At their best, primary schools are places which bring out creative talent in mums and dads as well as children. By becoming a parent at such a school and meeting imaginative teachers, some adults find their lives changed forever.
Take Bev Godwin, mother of four, who was working as a nurse when her first child began at Foxmoor primary in Stroud, Gloucestershire.
Since childhood Bev has played in a brass band - she was nine when her father brought home a euphonium in a sack and left it at the end of her bed. Soon she joined him in the Chalford Brass Band, founded in 1885, based in a village near Stroud.
She had instrumental lessons at secondary school but her brass playing remained just a hobby. "I'd always wanted to teach brass," she admits, "but I believed I wasn't good enough."
Her ambition began to take shape when her eldest daughter Hannah started at Foxmoor. "Children started knocking on our door when they heard us playing," she says. (Bev plays the tenor horn, having graduated from that old euphonium, while her husband, Andy, plays the cornet.) "They were saying they wanted to learn."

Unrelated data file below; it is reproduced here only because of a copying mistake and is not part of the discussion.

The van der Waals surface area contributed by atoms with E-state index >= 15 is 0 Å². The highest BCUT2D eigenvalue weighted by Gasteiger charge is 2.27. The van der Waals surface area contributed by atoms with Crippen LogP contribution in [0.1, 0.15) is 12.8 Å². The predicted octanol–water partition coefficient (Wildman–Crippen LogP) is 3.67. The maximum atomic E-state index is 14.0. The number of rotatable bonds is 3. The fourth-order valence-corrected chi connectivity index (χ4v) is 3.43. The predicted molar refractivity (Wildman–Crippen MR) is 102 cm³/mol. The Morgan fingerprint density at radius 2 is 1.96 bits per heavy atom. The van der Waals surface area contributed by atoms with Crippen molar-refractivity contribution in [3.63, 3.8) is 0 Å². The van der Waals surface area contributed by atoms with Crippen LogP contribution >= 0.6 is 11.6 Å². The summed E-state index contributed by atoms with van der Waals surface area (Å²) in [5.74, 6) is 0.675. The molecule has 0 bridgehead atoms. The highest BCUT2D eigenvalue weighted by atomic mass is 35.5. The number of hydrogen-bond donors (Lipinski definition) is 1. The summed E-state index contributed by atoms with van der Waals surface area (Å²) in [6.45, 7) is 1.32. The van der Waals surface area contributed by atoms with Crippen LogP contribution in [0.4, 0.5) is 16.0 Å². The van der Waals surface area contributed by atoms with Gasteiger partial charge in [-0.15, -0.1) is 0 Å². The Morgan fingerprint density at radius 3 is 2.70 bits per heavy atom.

Gradually, but with firm encouragement from Foxmoor's headteacher Nanette Maycock, Bev's involvement grew - first with a small group of children playing in a lunchtime club, then performing in a school concert.
Recognising the talent they had in their midst, Foxmoor asked Bev to become the school's brass teacher. "It snowballed from there," says music co-ordinator Kirsty Carter, who nominated Bev for Bouquet of the Week.
Enthusiasm and expertise are infectious and now four out of every 10 children at Foxmoor are learning assorted instruments in an area that is not well-heeled. They are loaned from the county or from the Chalford Band which children are joining through Bev.
Her ambition now is to qualify as a teacher. "I just slipped into this almost by accident, but it is a great opportunity to do something I really enjoy."
People like Bev Godwin want to join a profession that's highly valued and gives real job satisfaction. Several articles this week focus on what the future holds for teachers - a feature on getting familiar with computers (page 4) and a section on career development (pages 18-25).
Bouquet of the Week is given in association with Marks amp; Spencer. Names, please, on a postcard - and why - to Sarah Bayliss, The TES, Admiral House, 66-68 East Smithfield, London E1 9XY